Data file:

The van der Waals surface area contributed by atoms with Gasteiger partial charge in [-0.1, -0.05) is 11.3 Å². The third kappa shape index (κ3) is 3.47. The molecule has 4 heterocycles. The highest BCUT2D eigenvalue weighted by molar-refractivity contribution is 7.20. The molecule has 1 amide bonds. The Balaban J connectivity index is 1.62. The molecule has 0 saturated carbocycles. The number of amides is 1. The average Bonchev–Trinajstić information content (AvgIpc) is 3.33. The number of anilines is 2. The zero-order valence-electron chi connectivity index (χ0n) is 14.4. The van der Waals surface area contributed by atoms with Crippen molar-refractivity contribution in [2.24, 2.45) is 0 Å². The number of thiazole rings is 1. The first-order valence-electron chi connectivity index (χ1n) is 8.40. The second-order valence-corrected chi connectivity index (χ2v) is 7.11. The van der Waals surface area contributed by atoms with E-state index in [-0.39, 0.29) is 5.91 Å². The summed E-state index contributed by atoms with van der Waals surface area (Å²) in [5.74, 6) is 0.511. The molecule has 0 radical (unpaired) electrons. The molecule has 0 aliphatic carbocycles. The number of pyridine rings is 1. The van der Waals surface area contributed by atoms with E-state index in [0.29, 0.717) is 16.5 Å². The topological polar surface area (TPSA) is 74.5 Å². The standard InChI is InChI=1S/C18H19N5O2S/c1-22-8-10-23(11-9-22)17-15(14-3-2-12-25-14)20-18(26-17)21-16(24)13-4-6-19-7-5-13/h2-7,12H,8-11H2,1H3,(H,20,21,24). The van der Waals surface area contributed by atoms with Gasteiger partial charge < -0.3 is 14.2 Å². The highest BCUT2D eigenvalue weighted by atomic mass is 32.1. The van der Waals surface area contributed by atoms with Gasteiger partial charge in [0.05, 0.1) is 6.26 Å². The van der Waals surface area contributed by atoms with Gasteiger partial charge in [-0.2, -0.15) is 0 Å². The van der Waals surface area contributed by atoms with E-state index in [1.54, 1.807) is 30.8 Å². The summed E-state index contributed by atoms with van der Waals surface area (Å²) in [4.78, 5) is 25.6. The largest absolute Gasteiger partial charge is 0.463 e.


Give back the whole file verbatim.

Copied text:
The van der Waals surface area contributed by atoms with Gasteiger partial charge in [-0.1, -0.05) is 11.3 Å². The third kappa shape index (κ3) is 3.47. The molecule has 4 heterocycles. The highest BCUT2D eigenvalue weighted by molar-refractivity contribution is 7.20. The molecule has 1 amide bonds. The Balaban J connectivity index is 1.62. The molecule has 0 saturated carbocycles. The number of amides is 1. The average Bonchev–Trinajstić information content (AvgIpc) is 3.33. The number of anilines is 2. The zero-order valence-electron chi connectivity index (χ0n) is 14.4. The van der Waals surface area contributed by atoms with Crippen molar-refractivity contribution in [2.24, 2.45) is 0 Å². The number of thiazole rings is 1. The first-order valence-electron chi connectivity index (χ1n) is 8.40. The second-order valence-corrected chi connectivity index (χ2v) is 7.11. The van der Waals surface area contributed by atoms with E-state index in [-0.39, 0.29) is 5.91 Å². The summed E-state index contributed by atoms with van der Waals surface area (Å²) in [5.74, 6) is 0.511. The molecule has 0 radical (unpaired) electrons. The molecule has 0 aliphatic carbocycles. The number of pyridine rings is 1. The van der Waals surface area contributed by atoms with E-state index in [0.29, 0.717) is 16.5 Å². The topological polar surface area (TPSA) is 74.5 Å². The standard InChI is InChI=1S/C18H19N5O2S/c1-22-8-10-23(11-9-22)17-15(14-3-2-12-25-14)20-18(26-17)21-16(24)13-4-6-19-7-5-13/h2-7,12H,8-11H2,1H3,(H,20,21,24). The van der Waals surface area contributed by atoms with Gasteiger partial charge < -0.3 is 14.2 Å². The highest BCUT2D eigenvalue weighted by atomic mass is 32.1. The van der Waals surface area contributed by atoms with Gasteiger partial charge in [0.05, 0.1) is 6.26 Å². The van der Waals surface area contributed by atoms with Gasteiger partial charge in [-0.2, -0.15) is 0 Å². The van der Waals surface area contributed by atoms with E-state index in [1.54, 1.807) is 30.8 Å². The summed E-state index contributed by atoms with van der Waals surface area (Å²) in [4.78, 5) is 25.6. The largest absolute Gasteiger partial charge is 0.463 e.